Tuesday, October 25, 2011

In Defense of Capitalism

I hate to tell the Occupy Wall Street group (OWS) this, but not only do they not understand capitalism, they aren’t even the trendsetters of anti-capitalism. For years, American culture and tax policy has been at odds with the values of capitalism. It’s a pity, but it’s true and one can trace the majority of our current economic problems to that fact.

"View in Wall Street from Corner of Broad...
Wall Street, 1867
Image via Wikipedia
The basis of capitalism is self-denial; the intentional delay of gratification for the chance of a greater reward later. If you think this is still the core of our country’s values, then you haven’t been paying attention.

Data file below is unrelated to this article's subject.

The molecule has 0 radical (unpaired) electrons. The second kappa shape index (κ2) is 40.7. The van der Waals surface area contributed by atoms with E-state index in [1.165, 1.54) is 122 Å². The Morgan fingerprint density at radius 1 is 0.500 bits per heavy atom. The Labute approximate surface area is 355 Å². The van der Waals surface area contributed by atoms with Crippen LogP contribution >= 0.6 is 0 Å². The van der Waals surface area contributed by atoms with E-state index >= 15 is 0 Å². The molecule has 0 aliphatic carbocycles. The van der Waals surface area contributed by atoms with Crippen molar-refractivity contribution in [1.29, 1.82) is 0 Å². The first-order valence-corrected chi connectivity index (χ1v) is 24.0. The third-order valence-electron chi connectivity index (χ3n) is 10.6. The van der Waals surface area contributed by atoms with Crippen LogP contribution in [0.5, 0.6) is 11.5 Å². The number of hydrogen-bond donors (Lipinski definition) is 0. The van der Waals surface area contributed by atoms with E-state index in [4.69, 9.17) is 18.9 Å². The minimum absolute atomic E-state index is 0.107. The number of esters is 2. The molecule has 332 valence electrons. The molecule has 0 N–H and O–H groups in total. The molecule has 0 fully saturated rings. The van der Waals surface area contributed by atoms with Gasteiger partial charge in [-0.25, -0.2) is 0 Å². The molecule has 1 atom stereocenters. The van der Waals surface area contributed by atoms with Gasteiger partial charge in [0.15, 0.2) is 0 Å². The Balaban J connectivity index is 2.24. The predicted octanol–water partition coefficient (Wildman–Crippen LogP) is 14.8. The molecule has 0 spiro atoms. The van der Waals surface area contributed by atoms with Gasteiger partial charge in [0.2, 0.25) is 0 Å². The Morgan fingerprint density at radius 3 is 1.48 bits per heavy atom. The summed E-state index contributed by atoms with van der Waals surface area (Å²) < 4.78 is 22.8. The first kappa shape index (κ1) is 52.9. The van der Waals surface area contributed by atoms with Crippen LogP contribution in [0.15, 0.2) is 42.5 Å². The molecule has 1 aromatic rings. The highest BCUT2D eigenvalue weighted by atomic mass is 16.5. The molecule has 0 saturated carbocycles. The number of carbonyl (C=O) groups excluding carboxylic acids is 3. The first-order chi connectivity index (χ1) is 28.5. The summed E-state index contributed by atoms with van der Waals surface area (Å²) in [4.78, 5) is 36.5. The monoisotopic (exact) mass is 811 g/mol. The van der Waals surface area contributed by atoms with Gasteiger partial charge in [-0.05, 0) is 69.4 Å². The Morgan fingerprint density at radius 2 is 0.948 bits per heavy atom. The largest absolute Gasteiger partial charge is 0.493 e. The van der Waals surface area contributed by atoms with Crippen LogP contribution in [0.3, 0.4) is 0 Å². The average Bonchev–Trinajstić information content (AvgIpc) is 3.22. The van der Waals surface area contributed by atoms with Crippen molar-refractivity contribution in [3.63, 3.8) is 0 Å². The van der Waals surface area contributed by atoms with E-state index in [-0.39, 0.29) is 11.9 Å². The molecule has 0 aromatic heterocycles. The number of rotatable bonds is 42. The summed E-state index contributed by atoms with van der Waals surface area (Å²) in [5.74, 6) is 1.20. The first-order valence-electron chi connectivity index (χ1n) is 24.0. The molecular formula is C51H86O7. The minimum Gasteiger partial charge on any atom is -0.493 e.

In order to generate capital, individuals have to consume fewer resources than they have available, meaning that they save rather than consume. Then those individuals must be willing to risk those savings to acquire the tools necessary to provide desired goods. If the individuals make poor decisions, or as our Commander-in-Chief calls them “bets”, then they will lose their investments. This means that their sacrifices were in vain, except for some new knowledge of what fails.

Capitalism is what people do when left alone. Anything other than capitalism is because of a government that restricts what people freely do. Even simple barter requires a saving of resources and an investment to obtain other goods. Simple farming was also capitalism long before tractors and center-pivot irrigation systems. Early farmers sacrificed the consumption of seeds in order to invest them in next year’s crop.